Peyton Manning ENGLEWOOD, CO – MARCH 07: Quarterback Peyton Manning reacts as he announces his retirement from the NFL at the UCHealth Training Center on March 7, 2016 in Englewood, Colorado. Manning, who played for both the Indianapolis Colts and Denver Broncos in a career which spanned 18 years, is the NFL’s all-time leader in passing touchdowns (539), passing yards (71,940) and tied for regular season QB wins (186). Manning played his final game last month as the winning quarterback in Super Bowl 50 in which the Broncos defeated the Carolina Panthers, earning Manning his second Super Bowl title. (Photo by Doug Pensinger/Getty Images)

After fielding offers from both ESPN and Fox that reportedly would have made him one of the best paid analysts in sports media, Peyton Manning has decided to join… neither network.

According to the New York Post’s Andrew Marchand, Manning has turned down a chance to be the game analyst on Fox’s new Thursday Night Football package. Marchand reported earlier this month that Manning had also rejected ESPN’s offer to make him the analyst on its Monday Night Football series.

Now that it’s over, the frenzied competition for Manning’s broadcasting services seems to have been a massive waste of time and energy for all involved. Over the past six weeks or so, both ESPN and Fox have made known their interest in Manning, reportedly offering him $10 million a year. But over that entire time, as we (and plenty of others) speculated on where Manning would best fit, there was one problem: the former quarterback never actually expressed much interest, at least publicly, in becoming a broadcaster.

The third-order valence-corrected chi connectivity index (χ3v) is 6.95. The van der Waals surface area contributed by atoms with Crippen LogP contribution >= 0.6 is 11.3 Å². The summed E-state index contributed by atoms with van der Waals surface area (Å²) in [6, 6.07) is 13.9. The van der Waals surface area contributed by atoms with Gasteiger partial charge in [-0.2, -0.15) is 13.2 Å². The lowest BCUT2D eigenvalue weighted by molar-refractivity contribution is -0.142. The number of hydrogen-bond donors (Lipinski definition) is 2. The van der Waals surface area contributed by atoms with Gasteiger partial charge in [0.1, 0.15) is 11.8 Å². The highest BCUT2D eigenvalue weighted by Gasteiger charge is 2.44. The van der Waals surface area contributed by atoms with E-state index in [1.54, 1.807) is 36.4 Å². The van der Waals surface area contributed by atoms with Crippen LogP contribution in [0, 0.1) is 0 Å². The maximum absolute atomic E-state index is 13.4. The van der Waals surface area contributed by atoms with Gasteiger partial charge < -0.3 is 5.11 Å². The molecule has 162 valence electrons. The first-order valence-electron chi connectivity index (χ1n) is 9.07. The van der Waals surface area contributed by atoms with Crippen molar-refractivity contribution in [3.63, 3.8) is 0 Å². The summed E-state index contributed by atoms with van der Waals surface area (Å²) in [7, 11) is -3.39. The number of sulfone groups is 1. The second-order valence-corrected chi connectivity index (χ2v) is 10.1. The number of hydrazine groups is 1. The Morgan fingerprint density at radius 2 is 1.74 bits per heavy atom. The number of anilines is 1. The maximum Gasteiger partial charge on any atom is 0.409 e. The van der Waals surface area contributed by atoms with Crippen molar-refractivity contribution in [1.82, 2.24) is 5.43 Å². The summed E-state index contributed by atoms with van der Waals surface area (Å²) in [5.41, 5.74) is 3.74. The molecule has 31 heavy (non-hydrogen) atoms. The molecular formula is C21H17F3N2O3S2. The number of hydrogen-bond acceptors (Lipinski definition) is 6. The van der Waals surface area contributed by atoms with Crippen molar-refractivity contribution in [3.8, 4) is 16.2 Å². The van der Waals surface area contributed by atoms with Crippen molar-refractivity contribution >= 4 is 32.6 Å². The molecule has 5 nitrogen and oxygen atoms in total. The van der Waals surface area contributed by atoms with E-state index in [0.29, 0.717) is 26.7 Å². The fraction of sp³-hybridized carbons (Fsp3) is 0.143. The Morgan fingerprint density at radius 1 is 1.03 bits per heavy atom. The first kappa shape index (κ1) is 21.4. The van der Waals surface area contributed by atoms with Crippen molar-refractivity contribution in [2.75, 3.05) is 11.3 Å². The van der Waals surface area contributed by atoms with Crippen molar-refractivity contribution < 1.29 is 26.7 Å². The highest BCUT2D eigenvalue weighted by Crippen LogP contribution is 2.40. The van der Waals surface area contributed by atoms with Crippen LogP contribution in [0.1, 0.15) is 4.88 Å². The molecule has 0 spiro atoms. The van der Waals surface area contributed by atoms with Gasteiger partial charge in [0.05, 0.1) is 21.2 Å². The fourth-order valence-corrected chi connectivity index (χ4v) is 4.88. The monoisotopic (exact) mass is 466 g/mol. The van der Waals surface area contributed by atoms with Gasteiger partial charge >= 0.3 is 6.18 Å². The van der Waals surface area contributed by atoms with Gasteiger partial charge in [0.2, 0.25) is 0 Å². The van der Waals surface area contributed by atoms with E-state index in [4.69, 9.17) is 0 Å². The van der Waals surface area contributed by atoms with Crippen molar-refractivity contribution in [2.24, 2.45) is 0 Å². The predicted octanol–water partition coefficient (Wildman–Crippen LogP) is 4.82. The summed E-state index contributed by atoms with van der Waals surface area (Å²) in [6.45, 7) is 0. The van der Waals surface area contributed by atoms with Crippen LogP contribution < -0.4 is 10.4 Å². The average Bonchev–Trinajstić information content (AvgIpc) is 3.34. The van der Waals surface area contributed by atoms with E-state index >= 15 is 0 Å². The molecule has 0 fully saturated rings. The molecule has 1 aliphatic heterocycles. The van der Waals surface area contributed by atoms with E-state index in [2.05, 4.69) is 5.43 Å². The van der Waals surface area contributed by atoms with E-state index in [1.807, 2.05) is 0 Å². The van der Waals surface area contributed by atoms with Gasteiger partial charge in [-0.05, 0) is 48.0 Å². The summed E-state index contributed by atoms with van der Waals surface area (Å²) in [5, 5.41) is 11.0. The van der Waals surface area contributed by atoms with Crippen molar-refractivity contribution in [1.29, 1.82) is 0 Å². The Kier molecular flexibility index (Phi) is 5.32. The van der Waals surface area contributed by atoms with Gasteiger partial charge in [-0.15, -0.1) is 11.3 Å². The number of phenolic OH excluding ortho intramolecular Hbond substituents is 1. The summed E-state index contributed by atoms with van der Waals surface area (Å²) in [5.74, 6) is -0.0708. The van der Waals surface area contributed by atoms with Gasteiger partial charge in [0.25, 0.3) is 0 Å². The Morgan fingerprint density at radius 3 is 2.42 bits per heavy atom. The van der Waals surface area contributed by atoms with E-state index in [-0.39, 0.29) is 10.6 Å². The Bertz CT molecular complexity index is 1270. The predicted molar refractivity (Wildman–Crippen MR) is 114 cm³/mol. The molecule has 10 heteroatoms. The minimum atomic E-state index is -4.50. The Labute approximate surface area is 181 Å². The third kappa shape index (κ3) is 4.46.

From what has been reported, it seems that Manning hopes to one day become an owner and/or executive and didn’t see much reason for a detour in broadcasting. The guy can sing Nationwide jingles and munch on Papa John’s pizza all day long, but apparently talking about football live was of no interest.

Now that Manning is no longer an option, ESPN and Fox can focus elsewhere in filling their vacancies. Per Marchand, Fox lacked an obvious Plan B but has already auditioned Joe Thomas, Jason Witten, and Carson Palmer and plans to consider Greg Olsen and NFL Network’s Kurt Warner as well. Having just picked up Thursday Night Football in January, the network also needs a play-by-play voice for the package and reportedly has interest in borrowing NBC’s Mike Tirico from NBC for that role.

ESPN, meanwhile, is in the process of revamping its Monday Night Football booth after Jon Gruden left to coach the Raiders and Sean McDonough was reassigned to college football. McDonough has been officially replaced by Joe Tessitore, but Gruden’s spot remains open. Potential candidates for that role reportedly include Warner, Olsen, Matt Hasselbeck, Randy Moss, and Louis Riddick. Marchand has mentioned several times that Brett Favre could be a dark-horse candidate, if ESPN wants to make a high-profile splash.

For a while, it seemed that ESPN and especially Fox were waiting on Manning before filling out their respective booths. With Manning off the board, they can move forward with their decisions and we can return to writing about people other than No. 18.

[New York Post]

About Alex Putterman

Alex is a writer and editor for The Comeback and Awful Announcing. He has written for The Atlantic, VICE Sports,, and more. He is a proud alum of Northwestern University and The Daily Northwestern. You can find him on Twitter @AlexPutterman.